Everyone who has ever spent time waiting on line in a post office knows that the FBI has a “10 Most Wanted List.” Lots of smaller agencies have their own most wanted list too. So it was only a matter of time before the Inspector General of the U.S. Department of Health and Human Services got in the act. Want to know who is wanted for Medicare fraud? Just visit the OIG’s website.
Short for the Office of Inspector General, the OIG is Medicare’s law enforcement team. We call them the Medicare cops although they generally team up with the FBI when chasing down healthcare bandits.
Medicare fraud has become a serious problem in the United States. Each year the taxpayer funded insurance program loses billions of dollars to fraud. Sometimes patients, such as those seeking to get narcotic painkillers, commit the fraud. The real money, however, lies in the frauds committed by healthcare providers… hospitals, clinics, doctors, ambulance companies, pharmacies and home health agencies. It seems like everyone is doing it.
So who are the most sought after Medicare fraud fugitives? Here is a small sampling:
The feds claim this loser and his wife operated a durable medical equipment company in Hicksville, New York. Allonce and his wife allegedly had employees sneak into nursing homes and steal medical chart information. The company would then bill Medicare under the names of patients whose identity information was stolen.
Allonce’s wife Helene Michel was convicted and sentenced to 12 years in prison but Allonce fled leaving his young daughter behind and homeless (Mom was already in jail).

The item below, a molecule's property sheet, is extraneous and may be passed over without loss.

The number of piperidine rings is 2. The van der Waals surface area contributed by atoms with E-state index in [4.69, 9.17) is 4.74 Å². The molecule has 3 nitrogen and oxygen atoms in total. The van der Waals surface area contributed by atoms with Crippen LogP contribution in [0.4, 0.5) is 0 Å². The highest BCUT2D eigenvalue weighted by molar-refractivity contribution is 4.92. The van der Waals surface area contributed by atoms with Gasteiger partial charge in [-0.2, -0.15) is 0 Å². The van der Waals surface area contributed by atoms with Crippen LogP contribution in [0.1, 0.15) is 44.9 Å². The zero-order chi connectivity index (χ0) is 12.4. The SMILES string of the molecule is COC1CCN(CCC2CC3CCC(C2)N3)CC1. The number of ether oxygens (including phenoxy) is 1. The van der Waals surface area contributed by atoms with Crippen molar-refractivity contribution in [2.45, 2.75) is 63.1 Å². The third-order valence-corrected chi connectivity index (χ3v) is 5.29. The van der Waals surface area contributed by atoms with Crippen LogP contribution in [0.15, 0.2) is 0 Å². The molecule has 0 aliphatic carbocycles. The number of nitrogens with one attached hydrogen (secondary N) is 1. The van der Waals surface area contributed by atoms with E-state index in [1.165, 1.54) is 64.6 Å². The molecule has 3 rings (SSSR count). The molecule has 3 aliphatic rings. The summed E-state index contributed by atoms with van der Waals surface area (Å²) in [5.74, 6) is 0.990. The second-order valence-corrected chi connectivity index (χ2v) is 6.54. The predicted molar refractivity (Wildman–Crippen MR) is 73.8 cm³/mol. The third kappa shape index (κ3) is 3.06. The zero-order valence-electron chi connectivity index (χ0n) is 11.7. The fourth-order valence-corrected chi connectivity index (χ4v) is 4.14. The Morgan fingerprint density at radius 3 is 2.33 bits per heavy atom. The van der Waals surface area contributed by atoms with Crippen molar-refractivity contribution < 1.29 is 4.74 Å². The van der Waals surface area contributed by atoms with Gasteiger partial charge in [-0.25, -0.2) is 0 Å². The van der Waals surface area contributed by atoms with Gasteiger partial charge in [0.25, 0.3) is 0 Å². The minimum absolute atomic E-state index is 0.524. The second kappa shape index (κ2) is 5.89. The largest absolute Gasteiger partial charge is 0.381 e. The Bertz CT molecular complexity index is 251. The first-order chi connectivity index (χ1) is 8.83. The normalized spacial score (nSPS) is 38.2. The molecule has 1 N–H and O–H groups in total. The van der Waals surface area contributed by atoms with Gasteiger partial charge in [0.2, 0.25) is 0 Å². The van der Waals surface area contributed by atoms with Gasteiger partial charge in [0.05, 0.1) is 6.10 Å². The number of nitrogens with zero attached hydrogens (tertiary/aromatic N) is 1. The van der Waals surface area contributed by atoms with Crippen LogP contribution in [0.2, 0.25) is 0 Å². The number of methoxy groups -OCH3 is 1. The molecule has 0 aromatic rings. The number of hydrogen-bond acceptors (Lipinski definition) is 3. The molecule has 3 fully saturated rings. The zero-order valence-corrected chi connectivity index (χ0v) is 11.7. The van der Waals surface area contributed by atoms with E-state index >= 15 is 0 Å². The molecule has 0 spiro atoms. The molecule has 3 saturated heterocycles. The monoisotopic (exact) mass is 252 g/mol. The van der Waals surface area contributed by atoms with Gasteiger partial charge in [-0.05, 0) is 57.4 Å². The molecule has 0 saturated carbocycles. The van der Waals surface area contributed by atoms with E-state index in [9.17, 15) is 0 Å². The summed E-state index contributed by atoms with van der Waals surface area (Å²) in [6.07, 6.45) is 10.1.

Taxpayers were left footing a $4.4 million Medicare tab.
SANDY DE LA FE
De La Fe was owner of a discount pharmacy in Miami, the undisputed ground zero for Medicare fraud. Prosecutors say that he devised an elaborate scheme to get Medicare recipients to obtain prescriptions for expensive pharmaceuticals. He then billed Medicare millions for drugs that were never necessary and often not even dispensed.
De La Fe is believed to hiding in Cuba, a country without a U.S. extradition treaty.
Elrington has been wanted since 2013. Prosecutors say that he billed both Medicaid and Medicare for services that were either medically unnecessary or never performed. Worse, he employed an unlicensed “physician” to treat patients at his Detroit area clinic (another Medicare fraud hotspot).
Erlington’s unlicensed doc conducted pelvic exams on female patients earning him a first-degree sexual misconduct charge. Patients are assaulted and the clinic gets paid for it… by taxpayers, of course.
Feds say this coward fled literally hours after being interviewed.
The list goes on and on. The above cases are just a small sample. Sadly in some of the cases, patients were subjected to unnecessary and potentially painful treatment. A so-called doctor not even licensed to practice medicine sexually assaulted at least one patient.
Most Medicare fraud cases come to light through the actions of whistleblowers; ordinary healthcare workers who become heroes and stop fraud. Under the federal False Claims Act, whistleblowers can keep a portion of whatever is collected by the government from wrongdoers. (Most are caught but as this story points out, some cowards try to run and hide.)
Typically whistleblowers earn between 15 and 20% of whatever the government collects. Picking up a phone and dialing the Medicare fraud hotline doesn’t get you an award, however. To be eligible for an award, whistleblowers must have original source (inside) information about a fraud involving government funded healthcare. That information is then condensed into a lawsuit filed under seal (in secret) in a federal court.
Last year whistleblowers received $635 million from the federal government. Much of that was from Medicare fraud cases. Our clients alone received over $100 million.
Think you have what it takes to be a hero? Give us a call. All inquiries protected by the attorney – client privilege and kept strictly confidential. We won’t file a lawsuit until you are ready and comfortable. We also pre-screen our cases with the Justice Department prior to filing so you have a better picture of the merits and probabilities for success.
For more information, contact attorney Brian Mahany at or by telephone at (414) 704-6731 (direct).
MahanyLaw – America’s Whistleblower Lawyers